4. To pull off a denial of service attack, for instance assuming the MAC of the gateway to a sub net might cause traffic problems. Also, a lot of WiFi routers will lock up if a client tries to connect with the same MAC as the router's BSSID.

Linux

To change your MAC address in Linux (and most *nix system) is easy as pie. All it takes is two easy to script commands:

 

    ifconfig eth0 down hw ether 00:00:00:00:00:01

    ifconfig eth0 up

 

These two little commands would set your eth0 interface to use the MAC 00:00:00:00:00:01. Just plug in the NIC you want to set and the MAC address you want to use into the commands above and your done. Changing your MAC address is one of those things that is much easier to do in Linux then under Windows.

 

Mac OS X

 

        For versions of OS X before Tiger (OS X 10.4) you will need this patch:

 

    http://slagheap.net/etherspoof/

 

Then you use a command like:

 

    sudo ifconfig en0 lladdr 00:00:00:00:00:01

 

I'm not much of a Macintosh guy, so I pulled most of this info from:

http://www.macgeekery.com/gspot/2006-04/mac_address_spoofing

 

My understanding is that there are complications with some AirPort cards so you may also want to read:

http://rgov.org/airport-spoof/

 

Apparently there are some problems changing your MAC address in versions of OS X 10.5.6 and latter. Stefan Person sent me the following note that should help you get it to work:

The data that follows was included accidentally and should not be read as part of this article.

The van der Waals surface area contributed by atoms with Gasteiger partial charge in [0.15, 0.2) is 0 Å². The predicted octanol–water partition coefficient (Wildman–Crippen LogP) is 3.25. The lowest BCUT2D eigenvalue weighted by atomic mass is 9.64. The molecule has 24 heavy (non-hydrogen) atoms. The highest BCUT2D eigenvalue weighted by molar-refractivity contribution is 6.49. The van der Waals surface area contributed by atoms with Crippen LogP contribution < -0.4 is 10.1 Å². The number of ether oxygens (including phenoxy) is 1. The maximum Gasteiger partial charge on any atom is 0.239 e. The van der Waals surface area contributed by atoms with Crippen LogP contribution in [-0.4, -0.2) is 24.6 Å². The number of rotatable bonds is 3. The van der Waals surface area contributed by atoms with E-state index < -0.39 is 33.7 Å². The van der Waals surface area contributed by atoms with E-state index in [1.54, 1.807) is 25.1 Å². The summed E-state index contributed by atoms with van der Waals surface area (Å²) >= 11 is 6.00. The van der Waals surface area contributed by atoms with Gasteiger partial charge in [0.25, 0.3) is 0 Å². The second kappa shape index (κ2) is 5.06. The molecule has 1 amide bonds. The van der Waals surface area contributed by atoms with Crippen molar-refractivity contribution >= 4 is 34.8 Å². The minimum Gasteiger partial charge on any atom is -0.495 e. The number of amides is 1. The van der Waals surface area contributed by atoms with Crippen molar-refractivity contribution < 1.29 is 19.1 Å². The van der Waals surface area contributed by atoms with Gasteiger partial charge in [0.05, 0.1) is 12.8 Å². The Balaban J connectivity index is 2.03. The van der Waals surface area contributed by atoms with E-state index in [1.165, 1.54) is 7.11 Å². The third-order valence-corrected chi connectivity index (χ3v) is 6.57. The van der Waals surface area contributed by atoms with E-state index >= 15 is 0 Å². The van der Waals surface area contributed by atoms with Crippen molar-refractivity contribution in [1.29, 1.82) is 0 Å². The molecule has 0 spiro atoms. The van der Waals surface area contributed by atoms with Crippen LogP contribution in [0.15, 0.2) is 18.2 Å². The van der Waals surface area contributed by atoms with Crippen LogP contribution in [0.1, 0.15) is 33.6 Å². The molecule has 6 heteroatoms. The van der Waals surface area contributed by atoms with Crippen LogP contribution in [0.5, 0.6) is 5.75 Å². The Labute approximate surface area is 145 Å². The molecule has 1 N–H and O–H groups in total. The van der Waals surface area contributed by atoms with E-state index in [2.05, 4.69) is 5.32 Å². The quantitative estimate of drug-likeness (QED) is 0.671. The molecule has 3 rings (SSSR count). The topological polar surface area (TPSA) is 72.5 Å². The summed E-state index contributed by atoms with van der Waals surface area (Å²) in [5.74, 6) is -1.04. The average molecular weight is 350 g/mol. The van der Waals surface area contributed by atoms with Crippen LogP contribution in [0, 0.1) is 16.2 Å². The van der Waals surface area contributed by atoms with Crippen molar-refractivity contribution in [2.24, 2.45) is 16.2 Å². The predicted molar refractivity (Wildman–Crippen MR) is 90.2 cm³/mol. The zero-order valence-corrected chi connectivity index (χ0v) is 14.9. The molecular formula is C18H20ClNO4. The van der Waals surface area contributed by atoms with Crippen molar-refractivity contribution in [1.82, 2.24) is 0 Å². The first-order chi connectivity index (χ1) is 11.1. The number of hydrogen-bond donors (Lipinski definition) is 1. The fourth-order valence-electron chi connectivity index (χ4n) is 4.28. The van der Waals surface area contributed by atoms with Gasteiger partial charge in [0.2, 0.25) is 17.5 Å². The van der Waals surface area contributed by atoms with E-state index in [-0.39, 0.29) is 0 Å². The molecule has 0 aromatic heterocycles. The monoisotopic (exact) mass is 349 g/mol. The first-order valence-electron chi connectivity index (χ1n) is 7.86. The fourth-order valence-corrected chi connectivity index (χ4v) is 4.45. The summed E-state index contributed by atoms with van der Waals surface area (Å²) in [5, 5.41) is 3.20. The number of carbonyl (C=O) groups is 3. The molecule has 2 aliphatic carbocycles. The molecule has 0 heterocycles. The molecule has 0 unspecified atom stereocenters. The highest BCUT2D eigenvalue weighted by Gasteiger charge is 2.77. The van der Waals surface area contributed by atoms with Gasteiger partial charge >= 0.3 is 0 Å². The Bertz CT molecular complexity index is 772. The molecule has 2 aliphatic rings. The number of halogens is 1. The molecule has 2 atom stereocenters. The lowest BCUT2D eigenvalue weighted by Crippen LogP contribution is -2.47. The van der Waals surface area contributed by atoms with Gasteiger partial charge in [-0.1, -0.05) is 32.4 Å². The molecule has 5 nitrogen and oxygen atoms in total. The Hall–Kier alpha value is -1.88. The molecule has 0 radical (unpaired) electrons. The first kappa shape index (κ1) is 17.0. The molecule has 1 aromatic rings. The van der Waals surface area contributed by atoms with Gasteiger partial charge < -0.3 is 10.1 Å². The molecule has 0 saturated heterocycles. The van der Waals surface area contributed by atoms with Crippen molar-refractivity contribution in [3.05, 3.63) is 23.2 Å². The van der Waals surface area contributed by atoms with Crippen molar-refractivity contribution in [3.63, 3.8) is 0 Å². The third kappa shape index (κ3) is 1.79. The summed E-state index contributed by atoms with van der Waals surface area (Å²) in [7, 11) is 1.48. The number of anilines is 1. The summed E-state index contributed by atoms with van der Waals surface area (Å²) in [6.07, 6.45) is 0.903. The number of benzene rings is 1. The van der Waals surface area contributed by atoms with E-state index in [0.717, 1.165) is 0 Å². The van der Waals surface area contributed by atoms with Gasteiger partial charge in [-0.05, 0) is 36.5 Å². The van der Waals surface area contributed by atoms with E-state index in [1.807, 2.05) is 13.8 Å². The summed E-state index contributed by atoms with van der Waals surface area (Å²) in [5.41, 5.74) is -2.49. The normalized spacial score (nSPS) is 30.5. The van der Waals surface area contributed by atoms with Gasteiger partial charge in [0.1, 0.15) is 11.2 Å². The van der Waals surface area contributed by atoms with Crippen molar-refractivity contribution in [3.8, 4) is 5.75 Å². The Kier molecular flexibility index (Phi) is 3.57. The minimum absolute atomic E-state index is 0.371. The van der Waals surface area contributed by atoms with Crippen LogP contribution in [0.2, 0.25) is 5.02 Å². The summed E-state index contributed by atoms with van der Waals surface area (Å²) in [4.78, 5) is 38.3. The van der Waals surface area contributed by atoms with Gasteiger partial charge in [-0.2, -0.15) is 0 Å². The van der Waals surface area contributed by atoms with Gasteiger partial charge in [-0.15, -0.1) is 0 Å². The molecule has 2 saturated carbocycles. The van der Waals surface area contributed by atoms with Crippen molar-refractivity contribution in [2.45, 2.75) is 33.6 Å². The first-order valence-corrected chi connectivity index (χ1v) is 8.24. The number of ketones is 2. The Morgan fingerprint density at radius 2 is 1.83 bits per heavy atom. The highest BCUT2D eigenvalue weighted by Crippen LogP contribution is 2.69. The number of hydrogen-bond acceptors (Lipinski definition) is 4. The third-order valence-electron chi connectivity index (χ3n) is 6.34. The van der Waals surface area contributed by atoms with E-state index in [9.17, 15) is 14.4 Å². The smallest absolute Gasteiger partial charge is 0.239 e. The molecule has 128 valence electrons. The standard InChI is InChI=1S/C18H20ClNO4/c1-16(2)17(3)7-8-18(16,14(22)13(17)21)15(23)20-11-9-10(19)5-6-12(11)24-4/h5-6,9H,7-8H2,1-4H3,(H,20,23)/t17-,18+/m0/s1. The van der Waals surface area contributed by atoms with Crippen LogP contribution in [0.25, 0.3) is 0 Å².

Due to a bug in OS X 10.5.6+, the built in mac-address spoofing
function requires the following work around:

To determine your old mac-address:

ifconfig en1 | grep ether

Do not 'Turn Airport Off', instead deactivate your wireless card by:

Click 'Join Other Network...' and enter a fake SSID. Allow it to
attempt a connection and then go ahead and cancel the request. Your
card is now deactivated allowing us to proceed with the following
command:

sudo ifconfig en1 ether 00:11:22:33:44:55

Confirm using:

ifconfig en1 | grep ether

 

Windows 2000/XP/Vista: The Hard Way

 

 

 

 

            In XP you can use the regedit to edit the registry from a GUI or the reg command to edit it from the console, I'll be using regedit. Information on all your NICs can be found the registry key HKEY_LOCAL_MACHINE\SYSTEM\CurrentControlSet\Control\ Class\{4D36E972-E325-11CE-BFC1-08002bE10318}\  . Under this key you will find a bunch of sub keys labeled as 0000, 00001, 0002 and so forth. We can assume any MAC address we want by finding the key that controls the NIC we want to change, putting in a string value called "NetworkAddress" and setting it to the MAC address we want to use formatted as a twelve digit hex number (example: 000000000001). To find out which key is which we can search through them for the value "DriverDesc" until we find the one that matches the NIC we wish to alter. After you set "NetworkAddress" to the address you want just restart the NIC by disabling it then enabling it (or in the case of PCMCIA cards, just eject and reinsert). You can confirm the MAC address change by using the "getmac" or "ipconfig /all" commands.

 

Windows 2000/XP/Vista: The Easy Way